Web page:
Approaches to attribution of extreme temperature and precipitation events using multi-model and single-member ensembles of general circulation models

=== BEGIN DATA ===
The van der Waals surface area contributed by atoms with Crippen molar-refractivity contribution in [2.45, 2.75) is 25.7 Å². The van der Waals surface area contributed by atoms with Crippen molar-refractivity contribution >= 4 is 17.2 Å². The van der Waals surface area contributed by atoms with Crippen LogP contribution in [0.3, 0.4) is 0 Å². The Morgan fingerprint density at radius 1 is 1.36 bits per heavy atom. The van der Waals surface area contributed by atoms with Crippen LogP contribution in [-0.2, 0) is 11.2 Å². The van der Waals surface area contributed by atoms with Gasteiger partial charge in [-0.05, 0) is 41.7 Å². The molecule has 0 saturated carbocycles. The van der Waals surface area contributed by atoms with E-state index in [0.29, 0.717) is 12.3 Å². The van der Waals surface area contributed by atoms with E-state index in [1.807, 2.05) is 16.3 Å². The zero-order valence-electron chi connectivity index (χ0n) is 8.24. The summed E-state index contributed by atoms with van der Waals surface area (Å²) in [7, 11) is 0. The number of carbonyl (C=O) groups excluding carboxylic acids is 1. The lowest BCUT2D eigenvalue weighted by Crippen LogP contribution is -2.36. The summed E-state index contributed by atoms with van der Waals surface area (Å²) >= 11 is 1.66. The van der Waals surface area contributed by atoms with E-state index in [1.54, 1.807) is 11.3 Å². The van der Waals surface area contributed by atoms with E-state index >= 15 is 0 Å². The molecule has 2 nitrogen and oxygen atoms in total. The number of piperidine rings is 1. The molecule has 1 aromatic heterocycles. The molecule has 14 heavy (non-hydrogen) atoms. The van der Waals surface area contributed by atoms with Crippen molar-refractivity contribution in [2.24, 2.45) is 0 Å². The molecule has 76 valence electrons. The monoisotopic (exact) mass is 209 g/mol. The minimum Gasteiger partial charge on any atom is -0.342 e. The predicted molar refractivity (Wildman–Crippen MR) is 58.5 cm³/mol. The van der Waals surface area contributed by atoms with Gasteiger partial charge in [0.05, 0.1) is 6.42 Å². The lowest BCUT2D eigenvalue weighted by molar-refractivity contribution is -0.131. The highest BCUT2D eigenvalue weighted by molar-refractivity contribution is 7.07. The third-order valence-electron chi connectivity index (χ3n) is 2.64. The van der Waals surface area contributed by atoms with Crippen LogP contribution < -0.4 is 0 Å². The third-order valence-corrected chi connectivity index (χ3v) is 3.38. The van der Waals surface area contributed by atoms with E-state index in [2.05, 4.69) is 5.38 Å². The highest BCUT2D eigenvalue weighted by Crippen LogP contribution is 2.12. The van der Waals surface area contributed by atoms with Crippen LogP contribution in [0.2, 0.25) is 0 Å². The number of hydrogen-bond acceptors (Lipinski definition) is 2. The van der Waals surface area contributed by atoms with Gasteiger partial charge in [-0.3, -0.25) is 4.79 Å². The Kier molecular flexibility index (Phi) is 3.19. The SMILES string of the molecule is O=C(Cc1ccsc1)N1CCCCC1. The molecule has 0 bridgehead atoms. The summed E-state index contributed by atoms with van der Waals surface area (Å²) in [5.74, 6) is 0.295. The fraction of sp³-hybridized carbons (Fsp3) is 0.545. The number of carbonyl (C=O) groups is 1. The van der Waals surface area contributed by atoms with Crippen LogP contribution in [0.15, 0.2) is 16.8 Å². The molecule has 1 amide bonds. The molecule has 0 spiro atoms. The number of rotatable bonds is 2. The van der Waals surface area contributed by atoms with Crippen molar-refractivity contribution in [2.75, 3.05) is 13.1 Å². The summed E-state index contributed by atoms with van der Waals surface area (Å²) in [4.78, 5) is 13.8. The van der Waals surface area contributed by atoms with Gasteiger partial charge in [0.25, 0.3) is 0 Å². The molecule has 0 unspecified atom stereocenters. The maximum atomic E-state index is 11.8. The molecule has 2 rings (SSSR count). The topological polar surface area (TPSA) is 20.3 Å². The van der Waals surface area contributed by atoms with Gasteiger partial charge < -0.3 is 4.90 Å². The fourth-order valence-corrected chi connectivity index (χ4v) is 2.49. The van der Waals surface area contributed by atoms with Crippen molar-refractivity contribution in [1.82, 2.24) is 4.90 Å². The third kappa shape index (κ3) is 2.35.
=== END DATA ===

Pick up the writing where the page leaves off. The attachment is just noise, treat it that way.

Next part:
Extreme temperature and precipitation events occurring in Australia in recent decades have caused significant socio-economic and environmental impacts, and thus determining the factors contributing to these extremes is an active area of research. Many recently occurring record-breaking temperature and rainfall events have now been examined from an extreme event attribution (EEA) perspective. This paper describes a set of studies that have examined the causes of extreme climate events using various general circulation models (GCMs), presenting a comprehensive methodology for GCM-based attribution of extremes of temperature and precipitation observed on large spatial and temporal scales in Australia. First, we review how Coupled Model Intercomparison Project Phase 5 (CMIP5) models have been used to examine the changing odds of observed extremes. Second, we review how a large perturbed initial condition ensemble of a single climate model (CESM) has been used to quantitatively examine the changing characteristics of Australian heat extremes. For each approach, methodological details and applications are provided and limitations highlighted. The conclusions of this methodological review discuss the limitations and uncertainties associated with this approach and identify key unexplored applications of GCM-based attribution of extremes. Ideally, this information will be useful for the application of the described extreme event attribution approaches elsewhere.